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17

If your shell supports process substitution, try: diff <(head -n 1 filea) <(head -n 1 fileb)


11

Because the way you define it py is a shell alias, and Vim doesn't know (nor care) about shell aliases. Use an environment variable instead, perhaps like this: $ PY=/opt/python3.4/bin/python3 $ export PY then in Vim: ... exec '!time ' . fnameescape($PY) . ' %' ... Edit: Added fnameescape(). It's needed if $PY contains characters that have a special ...


10

You can use a "here-document" with the - modifier. It can be indented by tab characters. You must switch from echo to cat. cat <<-EOF > /etc/apache/sites-availabe/000-default.conf <VirtualHost *:80> redirect 404 / ErrorDocument 404 </VirtualHost> EOF Or, to keep tabs in the result, you can ...


9

The "Network is not reachable" message is printed to stderr, not stdout, so it isn't captured by your substitution ($(ping ...)). You need to redirect stderr to stdout when running ping, not when you log: print_and_log "$(ping -c10 "$i" 2>&1)"


7

A few approaches: printf '%s\n' > "$conf_file" \ '<VirtualHost *:80>' \ ' redirect 404 /' \ ' ErrorDocument 404' \ '</VirtualHost>' If you want escape sequences to be expanded replace %s with %b: printf '%b\n' > "$conf_file" \ '<VirtualHost *:80>' \ '\tredirect 404 /' \ '\tErrorDocument 404' \ ...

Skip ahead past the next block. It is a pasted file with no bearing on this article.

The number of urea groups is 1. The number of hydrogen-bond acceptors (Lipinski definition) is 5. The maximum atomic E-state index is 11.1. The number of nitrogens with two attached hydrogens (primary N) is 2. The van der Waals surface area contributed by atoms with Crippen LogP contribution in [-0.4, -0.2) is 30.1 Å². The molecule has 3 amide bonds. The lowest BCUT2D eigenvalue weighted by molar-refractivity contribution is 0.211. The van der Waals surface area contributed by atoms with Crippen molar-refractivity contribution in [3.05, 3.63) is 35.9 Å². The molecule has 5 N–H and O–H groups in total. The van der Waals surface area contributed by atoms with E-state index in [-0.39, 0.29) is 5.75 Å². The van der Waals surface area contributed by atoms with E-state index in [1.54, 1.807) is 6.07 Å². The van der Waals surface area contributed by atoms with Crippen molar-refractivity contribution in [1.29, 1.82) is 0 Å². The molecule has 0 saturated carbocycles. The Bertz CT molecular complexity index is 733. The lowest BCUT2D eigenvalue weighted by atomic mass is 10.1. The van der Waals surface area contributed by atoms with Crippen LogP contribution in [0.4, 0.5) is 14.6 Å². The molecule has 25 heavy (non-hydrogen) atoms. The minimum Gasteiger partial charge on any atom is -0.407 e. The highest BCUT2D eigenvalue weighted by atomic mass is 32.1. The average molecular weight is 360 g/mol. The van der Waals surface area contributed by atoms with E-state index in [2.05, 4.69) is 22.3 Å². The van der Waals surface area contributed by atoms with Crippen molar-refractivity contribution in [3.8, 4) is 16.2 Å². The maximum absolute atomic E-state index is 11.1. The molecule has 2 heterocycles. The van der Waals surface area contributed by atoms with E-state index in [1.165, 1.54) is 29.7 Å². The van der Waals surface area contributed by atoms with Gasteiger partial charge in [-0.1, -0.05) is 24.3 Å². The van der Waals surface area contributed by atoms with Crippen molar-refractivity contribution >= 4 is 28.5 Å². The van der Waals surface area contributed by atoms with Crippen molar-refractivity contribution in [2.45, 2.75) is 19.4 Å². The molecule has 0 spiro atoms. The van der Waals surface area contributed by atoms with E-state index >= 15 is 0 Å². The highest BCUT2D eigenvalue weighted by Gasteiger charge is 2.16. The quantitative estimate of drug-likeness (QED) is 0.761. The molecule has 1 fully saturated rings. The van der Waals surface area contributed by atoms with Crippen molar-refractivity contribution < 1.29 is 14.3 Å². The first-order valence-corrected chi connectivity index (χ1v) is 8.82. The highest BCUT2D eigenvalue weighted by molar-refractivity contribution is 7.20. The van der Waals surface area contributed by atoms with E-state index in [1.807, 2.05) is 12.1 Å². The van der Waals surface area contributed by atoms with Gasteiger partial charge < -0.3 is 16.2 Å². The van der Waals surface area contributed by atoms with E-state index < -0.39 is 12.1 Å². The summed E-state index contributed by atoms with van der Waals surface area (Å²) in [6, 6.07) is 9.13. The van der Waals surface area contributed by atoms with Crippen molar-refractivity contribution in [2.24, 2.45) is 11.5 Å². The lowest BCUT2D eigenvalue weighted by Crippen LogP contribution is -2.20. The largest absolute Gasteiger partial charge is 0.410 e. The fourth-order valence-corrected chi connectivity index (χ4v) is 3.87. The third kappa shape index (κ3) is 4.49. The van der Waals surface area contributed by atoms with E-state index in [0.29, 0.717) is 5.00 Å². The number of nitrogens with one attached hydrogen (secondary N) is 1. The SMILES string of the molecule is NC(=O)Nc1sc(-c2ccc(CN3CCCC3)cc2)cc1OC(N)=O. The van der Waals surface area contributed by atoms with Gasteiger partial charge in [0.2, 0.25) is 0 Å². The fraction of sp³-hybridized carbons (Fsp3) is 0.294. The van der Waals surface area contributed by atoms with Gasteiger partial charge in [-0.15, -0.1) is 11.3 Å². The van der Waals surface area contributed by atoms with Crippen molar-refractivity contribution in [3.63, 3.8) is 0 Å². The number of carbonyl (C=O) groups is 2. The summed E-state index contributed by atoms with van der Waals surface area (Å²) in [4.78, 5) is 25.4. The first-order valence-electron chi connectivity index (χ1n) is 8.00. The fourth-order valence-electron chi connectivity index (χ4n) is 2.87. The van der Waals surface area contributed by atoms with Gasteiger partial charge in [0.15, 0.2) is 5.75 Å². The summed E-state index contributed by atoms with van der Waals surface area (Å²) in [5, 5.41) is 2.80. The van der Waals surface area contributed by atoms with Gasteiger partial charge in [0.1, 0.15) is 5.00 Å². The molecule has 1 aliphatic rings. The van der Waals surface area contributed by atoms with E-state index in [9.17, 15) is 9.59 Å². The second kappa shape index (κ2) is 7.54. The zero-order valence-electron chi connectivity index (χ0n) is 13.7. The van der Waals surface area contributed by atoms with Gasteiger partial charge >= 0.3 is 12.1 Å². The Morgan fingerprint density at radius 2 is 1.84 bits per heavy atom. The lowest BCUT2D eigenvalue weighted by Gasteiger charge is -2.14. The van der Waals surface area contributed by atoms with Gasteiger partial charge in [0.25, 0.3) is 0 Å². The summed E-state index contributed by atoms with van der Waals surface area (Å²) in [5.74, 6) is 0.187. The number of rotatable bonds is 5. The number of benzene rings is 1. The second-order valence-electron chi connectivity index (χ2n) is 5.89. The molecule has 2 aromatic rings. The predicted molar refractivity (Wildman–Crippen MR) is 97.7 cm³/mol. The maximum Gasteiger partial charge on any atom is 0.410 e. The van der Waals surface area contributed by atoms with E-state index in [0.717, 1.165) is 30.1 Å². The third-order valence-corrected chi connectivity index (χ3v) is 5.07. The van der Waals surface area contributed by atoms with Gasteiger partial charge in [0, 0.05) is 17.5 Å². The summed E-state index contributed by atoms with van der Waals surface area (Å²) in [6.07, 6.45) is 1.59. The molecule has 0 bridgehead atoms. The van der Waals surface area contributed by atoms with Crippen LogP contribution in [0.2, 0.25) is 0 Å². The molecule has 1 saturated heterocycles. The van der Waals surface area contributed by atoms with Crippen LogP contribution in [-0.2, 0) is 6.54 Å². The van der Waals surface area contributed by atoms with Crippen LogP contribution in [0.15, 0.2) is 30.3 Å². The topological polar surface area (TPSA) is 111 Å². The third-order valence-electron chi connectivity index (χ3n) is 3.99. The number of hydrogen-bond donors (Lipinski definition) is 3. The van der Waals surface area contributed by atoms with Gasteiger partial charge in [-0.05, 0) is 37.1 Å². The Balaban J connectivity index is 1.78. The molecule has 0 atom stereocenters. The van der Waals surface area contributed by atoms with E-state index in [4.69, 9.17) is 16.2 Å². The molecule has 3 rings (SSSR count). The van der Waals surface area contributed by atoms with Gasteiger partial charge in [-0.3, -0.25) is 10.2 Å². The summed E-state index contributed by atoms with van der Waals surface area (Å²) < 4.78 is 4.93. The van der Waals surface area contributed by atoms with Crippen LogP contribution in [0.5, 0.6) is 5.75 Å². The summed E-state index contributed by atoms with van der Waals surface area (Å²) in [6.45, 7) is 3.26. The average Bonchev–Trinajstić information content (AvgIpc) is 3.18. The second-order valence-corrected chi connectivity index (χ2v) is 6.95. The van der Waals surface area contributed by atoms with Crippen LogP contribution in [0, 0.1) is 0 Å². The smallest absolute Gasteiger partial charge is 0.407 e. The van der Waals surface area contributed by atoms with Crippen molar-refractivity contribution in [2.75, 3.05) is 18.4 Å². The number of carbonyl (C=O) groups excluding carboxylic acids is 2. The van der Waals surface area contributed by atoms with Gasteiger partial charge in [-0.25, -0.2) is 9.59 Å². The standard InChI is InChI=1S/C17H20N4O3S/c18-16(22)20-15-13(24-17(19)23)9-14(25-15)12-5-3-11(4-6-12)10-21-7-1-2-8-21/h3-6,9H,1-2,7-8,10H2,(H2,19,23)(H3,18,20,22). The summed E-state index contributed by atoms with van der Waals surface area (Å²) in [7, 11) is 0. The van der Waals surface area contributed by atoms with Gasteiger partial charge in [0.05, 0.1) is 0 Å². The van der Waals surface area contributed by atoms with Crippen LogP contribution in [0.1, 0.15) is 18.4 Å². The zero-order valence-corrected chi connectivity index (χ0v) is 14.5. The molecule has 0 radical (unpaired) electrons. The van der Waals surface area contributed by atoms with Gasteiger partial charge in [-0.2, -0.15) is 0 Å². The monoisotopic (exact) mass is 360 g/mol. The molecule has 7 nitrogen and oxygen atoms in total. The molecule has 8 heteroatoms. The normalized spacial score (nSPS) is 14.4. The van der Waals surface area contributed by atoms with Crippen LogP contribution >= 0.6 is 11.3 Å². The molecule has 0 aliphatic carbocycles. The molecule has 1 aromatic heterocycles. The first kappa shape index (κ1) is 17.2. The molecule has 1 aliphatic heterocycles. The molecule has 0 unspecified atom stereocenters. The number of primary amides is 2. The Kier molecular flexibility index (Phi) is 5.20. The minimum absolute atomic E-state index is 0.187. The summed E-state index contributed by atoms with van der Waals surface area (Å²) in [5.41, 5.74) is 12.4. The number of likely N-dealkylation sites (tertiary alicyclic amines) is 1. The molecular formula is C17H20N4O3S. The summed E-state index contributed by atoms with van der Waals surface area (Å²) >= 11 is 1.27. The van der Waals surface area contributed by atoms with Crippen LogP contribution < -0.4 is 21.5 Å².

6

You're confusing bash with csh. In bash like in any Bourne-like shell, set is the command to set options (shell configuration settings like -f, -C, -o noclobber...) and positional parameters ($1, $2...). set FILEM="razrax" Sets $1 to FILEM=razrax. $ set FILEM="razrax" $ echo "$1" FILEM=razrax The syntax for variable assignment in Bourne-like shells ...


6

If you are only comparing the first line of each file, maybe you care about word-level changes within the line, using dwdiff: dwdiff <(head -n 1 filea) <(head -n 1 fileb) dwdiff has some nice options, like -c to colorize the changed words. Or, using sed instead of head: dwdiff <(sed 1q filea) <(sed 1q fileb) which the manual for head ...


6

You could use the timeout command : if timeout 10 ping google.fr > /dev/null then echo "process successful" else echo "process killed" fi shows process killed, and if timeout 10 ls /usr/bin | wc -l > /dev/null then echo "process successful" else echo "process killed" fi shows process successful. Based on this, you could run each ...


5

You are mixing shell and sqlplus commands. sqlplus doesn't understand redirections, you have to use the spool keyword. For instance: SQL> spool /tmp/result.txt SQL> start requete.sql SQL> spool off From shell: $ sqlplus scott/tiger @requete.sql > /tmp/result.txt


5

Let us define foo: $ foo="*" Now, try echo without quotes: $ echo $foo File1 File2 The replacement of * with a list of filenames is called pathname expansion. It can be suppressed with with double-quotes: $ echo "$foo" * In addition, double-quotes will prevent brace expansion, tilde expansion, and word splitting. For completeness, try echo with ...